The purpose of this paper is to explore the general nature of human multiple information task behavior in Web information seeking and retrieval contexts and identify the factors that influence the processes of prioritizing mul.tiple information tasks.
Experiments were conducted in a laboratory setting to collect data from multiple sources including search logs, think aloud reports during the searches and interviews, questionnaires, and post-search interviews. Quantitative and qualitative analysis techniques were both used.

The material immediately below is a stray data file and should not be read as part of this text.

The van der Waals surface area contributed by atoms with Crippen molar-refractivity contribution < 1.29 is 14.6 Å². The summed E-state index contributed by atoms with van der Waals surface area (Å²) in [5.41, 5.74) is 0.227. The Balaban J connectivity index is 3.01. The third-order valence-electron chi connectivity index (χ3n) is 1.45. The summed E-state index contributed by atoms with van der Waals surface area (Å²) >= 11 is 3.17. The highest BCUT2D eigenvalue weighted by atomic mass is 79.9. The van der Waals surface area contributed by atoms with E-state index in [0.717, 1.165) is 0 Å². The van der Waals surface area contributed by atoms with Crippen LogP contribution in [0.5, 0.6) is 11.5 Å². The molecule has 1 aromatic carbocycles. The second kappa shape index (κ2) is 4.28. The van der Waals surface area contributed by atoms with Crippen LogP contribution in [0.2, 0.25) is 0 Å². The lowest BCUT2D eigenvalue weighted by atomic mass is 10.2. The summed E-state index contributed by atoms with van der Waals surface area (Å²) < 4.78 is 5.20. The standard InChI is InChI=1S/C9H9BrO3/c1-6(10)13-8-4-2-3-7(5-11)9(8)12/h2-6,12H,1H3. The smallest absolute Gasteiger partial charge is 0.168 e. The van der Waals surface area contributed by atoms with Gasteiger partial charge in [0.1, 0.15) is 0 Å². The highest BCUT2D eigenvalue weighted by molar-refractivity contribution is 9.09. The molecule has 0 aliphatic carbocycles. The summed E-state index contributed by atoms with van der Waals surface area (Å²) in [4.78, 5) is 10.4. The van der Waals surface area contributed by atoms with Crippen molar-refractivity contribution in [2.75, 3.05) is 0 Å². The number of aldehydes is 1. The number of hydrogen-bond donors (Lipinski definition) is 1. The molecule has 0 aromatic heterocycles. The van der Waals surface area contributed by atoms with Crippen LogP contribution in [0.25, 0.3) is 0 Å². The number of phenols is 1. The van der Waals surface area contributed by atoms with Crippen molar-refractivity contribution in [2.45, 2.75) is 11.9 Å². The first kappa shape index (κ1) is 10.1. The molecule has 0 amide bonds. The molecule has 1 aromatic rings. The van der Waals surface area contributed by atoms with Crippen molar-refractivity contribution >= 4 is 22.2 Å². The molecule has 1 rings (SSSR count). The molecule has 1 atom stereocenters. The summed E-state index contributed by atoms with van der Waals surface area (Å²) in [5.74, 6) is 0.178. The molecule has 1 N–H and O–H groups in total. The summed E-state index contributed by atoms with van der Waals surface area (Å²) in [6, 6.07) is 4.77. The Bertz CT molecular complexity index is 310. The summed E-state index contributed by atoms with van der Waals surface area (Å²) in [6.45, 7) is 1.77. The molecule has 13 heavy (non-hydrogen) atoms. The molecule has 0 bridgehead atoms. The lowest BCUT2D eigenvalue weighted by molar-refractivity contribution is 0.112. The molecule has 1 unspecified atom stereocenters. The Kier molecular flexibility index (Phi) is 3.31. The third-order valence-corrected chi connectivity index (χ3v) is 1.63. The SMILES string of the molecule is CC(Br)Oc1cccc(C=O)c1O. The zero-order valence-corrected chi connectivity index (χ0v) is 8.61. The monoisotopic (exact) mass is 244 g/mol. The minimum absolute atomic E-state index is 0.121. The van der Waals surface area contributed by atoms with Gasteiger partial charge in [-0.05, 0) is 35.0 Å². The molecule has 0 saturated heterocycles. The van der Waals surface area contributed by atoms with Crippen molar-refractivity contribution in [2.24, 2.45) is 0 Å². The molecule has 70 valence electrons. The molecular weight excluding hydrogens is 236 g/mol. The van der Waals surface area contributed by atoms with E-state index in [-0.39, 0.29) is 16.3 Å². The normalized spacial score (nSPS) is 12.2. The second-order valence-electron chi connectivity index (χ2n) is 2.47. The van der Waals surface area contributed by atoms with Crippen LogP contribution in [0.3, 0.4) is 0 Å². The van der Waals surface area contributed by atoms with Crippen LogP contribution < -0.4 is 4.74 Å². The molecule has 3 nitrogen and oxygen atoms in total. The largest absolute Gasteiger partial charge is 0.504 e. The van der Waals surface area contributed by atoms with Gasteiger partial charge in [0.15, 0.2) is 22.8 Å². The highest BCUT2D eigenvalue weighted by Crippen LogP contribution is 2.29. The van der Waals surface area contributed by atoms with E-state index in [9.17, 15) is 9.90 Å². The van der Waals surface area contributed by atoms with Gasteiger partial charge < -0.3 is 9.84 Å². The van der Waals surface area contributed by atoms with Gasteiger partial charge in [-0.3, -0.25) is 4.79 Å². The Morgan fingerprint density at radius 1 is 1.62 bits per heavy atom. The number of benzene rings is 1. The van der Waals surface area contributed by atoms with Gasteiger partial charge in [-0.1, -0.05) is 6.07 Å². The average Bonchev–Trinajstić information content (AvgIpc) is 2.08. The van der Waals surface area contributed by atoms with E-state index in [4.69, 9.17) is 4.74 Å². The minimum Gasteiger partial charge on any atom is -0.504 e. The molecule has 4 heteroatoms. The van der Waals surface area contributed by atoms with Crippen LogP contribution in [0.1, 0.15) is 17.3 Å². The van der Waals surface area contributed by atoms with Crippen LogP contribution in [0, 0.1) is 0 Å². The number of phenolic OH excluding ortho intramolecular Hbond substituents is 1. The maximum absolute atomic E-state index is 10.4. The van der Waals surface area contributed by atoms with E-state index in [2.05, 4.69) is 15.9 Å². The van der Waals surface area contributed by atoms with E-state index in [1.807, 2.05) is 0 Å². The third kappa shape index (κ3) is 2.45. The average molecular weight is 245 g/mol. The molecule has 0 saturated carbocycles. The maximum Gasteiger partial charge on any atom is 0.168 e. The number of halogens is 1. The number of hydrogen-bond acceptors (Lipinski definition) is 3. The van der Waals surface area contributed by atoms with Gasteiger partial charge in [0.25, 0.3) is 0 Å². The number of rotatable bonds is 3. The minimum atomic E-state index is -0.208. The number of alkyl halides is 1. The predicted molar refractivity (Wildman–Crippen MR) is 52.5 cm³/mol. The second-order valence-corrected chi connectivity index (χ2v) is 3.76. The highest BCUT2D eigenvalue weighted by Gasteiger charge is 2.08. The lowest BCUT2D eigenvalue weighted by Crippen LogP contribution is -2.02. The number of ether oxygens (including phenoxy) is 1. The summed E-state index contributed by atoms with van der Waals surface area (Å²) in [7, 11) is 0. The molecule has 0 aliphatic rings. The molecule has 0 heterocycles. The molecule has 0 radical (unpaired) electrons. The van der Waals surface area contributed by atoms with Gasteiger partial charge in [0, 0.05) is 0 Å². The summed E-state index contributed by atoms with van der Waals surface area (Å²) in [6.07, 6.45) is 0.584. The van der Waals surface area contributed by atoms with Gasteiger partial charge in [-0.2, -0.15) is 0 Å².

The findings of this study reveal that effort, time and perception may all be necessary factors in producing good performance in dynamic and complex information situations, but how the author effectively manages the emotions ultimately yields successful performance. High mental effort, even when accompanied by productive time management, is not sufficient to produce high performance unless the author effectively deal with the emotions and feelings in such situations.
A comprehensive understanding of the affective, cognitive, and physical processes underlying the human multiple information task behavior is vital if the author is to design emotionally intelligent information systems that can support people when managing dynamic and complex information situations in hi-tech environments.
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